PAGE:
Egypt the right choice as late replacement hosts for 2019 African Cup of Nations

For the fourth successive tournament, the original hosts have had to be replaced after falling behind schedule

Egyptian representatives pose with their national flag as they celebrate the Confederation of African Football (CAF) executive committee's decision to choose Egypt to host the 2019 Africa Cup of Nations between June 15 and July 13, in an Hotel in Dakar on January 8, 2019. The CAF executive committee preferred Egypt to South Africa as replacements for original hosts Cameroon, who were dropped due to delays in preparations and concerns over security. It will be the fifth time Egypt stage the biennial showpiece of African football after 1959, when the country was called the United Arab Republic, 1974, 1986 and 2006.
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It had been a long time waiting, but Egypt on Tuesday finally had their comeback on South Africa for the big result that went against them, back in 2004.

In that year, the Fifa vote for the hosting rights to Africa’s first opportunity to stage a World Cup, the 2010 edition, swung emphatically the way of the continent’s southern tip, with 14 in favour of a bid headed by Nelson Mandela, and no votes for the one supported by, among others, Omar Sharif.

A decade and a half later, the pendulum tilted dramatically. The executives of CAF, the Confederation of African Football, cast 16 votes in favour of Egypt’s hosting the 2019 African Cup of Nations (Afcon). A single delegate chose the rival, South Africa.


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So Egypt, with barely five months notice, will organise and stage the most expanded Afcon ever staged, with 24 nations competing, up from the previous template of 16.

The party-giver, as is becoming customary, will have to get its act together fast. For the fourth Afcon in succession, the originally assigned host has not been able to honour the responsibility, Cameroon the latest to fail to meet the deadlines and fulfil the undertakings they signed up to.

CAF were relieved that two heavyweight countries had offered to step in as late back-ups, and chose Egypt, informed sources indicate, because the willingness of government in Cairo to pick up the bill for the June and July showpiece was more firmly expressed than it had been in Pretoria, where accepting an Afcon late  - as South Africa did when war in Libya meant a change of venue in 2013 - is viewed as a mixed blessing.

South Africa, with its many fine stadiums, its developed infrastructure, its success as hosts of the 2010 World Cup will doubtless be asked again to take on an Afcon because CAF are acutely aware there are only a limited number of countries with the capacity to stage a 24-team jamboree, and that Cameroon, now in line to stage the 2021 event, have fallen short of standard once and may fail again.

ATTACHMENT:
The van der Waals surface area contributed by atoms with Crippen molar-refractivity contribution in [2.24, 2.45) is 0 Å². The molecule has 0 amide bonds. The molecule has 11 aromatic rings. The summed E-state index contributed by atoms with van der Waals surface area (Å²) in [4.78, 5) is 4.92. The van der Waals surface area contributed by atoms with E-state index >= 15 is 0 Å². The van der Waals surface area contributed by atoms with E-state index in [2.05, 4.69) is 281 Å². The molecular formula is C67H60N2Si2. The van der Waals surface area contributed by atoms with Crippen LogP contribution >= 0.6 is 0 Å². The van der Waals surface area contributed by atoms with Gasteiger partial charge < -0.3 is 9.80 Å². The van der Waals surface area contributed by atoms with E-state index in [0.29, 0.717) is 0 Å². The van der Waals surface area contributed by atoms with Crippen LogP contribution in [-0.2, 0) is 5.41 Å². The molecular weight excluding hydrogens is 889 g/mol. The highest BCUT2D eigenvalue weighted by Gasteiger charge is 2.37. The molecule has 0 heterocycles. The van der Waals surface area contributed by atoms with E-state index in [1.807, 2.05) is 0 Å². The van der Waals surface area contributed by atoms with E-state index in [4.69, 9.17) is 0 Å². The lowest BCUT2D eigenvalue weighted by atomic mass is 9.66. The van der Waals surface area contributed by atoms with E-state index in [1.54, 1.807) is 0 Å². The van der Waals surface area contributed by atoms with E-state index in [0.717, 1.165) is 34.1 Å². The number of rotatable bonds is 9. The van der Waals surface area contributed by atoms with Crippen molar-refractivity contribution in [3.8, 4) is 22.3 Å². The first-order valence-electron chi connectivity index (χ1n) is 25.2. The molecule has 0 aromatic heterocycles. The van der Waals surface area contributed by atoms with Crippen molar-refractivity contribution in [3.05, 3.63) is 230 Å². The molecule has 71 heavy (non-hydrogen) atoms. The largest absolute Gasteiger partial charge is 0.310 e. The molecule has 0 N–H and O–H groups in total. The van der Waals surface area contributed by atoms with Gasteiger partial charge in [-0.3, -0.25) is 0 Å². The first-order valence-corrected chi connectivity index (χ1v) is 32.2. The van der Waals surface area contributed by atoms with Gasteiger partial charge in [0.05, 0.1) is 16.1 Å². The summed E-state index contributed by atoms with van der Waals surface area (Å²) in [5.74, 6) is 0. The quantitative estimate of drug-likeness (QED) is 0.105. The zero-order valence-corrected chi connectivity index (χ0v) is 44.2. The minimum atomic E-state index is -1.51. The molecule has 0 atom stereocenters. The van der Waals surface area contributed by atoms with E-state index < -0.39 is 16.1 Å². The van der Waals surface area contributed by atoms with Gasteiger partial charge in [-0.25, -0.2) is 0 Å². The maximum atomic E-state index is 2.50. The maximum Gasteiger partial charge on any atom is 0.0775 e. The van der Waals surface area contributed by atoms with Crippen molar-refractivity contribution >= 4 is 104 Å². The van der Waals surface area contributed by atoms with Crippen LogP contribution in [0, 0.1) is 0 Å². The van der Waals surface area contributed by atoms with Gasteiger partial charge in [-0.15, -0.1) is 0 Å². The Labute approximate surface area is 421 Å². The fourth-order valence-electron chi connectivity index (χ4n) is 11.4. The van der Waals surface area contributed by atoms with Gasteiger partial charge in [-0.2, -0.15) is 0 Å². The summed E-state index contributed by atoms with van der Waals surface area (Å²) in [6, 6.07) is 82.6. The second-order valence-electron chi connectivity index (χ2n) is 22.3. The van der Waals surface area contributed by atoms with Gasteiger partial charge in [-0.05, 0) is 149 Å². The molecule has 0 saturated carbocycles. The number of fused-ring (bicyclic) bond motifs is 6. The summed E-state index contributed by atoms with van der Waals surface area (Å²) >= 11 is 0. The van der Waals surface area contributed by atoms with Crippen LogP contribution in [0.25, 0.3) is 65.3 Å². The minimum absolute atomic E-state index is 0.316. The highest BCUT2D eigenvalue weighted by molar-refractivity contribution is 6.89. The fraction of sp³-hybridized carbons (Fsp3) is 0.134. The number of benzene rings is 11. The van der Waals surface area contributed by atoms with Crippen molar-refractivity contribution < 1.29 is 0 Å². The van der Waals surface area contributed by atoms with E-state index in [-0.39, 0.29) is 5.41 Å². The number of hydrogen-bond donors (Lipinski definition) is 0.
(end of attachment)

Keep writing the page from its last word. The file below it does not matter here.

epa07270180 Mohamed Salah from Egypt receives the Player of the Year award during the Confederation of African Football (CAF) awards at the Abdou Diouf International Conference Center in Dakar, Senegal 08 January 2019.  EPA/STR

Egypt has the venues, evidently has the deep-rooted football culture, and it has experience in staging an event that gathers the concentrated interest of the vast continent like no other.

This will be its fifth time of hosting, and if there is a sense of symmetry in that the first was 60 years ago, to look back to the 1959 edition is to be reminded the tournament has suffered a case of extreme elephantiasis since then: a mere three countries took part in the three-match, single-stadium week-long 1959 Afcon, Egypt finishing ahead of Sudan and Ethiopia.

The 2019 Afcon, by contrast, will annoint its champion in Cairo after 51 matches, spread over as many as eight possible arenas in five cities: the capital, Alexandria, Ismailia, Suez and Port Said, to where the return of elite international football will feel especially poignant.

In February 2012, 74 spectators lost their lives after rioting at the Port Said stadium during and after a match between Al-Masry and Al-Ahly. After that tragedy, the Egyptian league shut down for the best part of two years, and effectively kept supporters out of domestic matches until last year.

“Fans will back in the stadiums which I promise will be full,” said Ahmed Shobair, vice-president of the Egyptian Football Association, which now takes a large share of responsibility for delivering a government-backed message that Egypt is safe, welcoming and efficient.

They have a fine global ambassador, Africa's best current player, Mohamed Salah, who will now find himself leading one of the favourites to win the title.

In 1986 and 2006, Egypt were both hosts and champions. Their football status, having put together a hat-trick of Afcon gold medals up until 2010, was then affected by political upheaval in the country and the post-Port Said damage to the league.

Egypt failed to qualify at all for the next two editions, but, inspired by Salah, reached the final in 2017 and later that year qualified for their first World Cup since 1990.

A fit Salah will be key to Egypt’s ambitions. A compelling tournament is as crucial for CAF, who have not only enlarged the Afcon but took the decision to relocate in the calendar, from its former January-February slot to June and July, where this summer it will be competing for global broadcast audiences with the Copa America, taking place simultaneously in Brazil.

In Egypt at that time of the year, temperatures will be high, potentially sapping for players coming off long domestic seasons.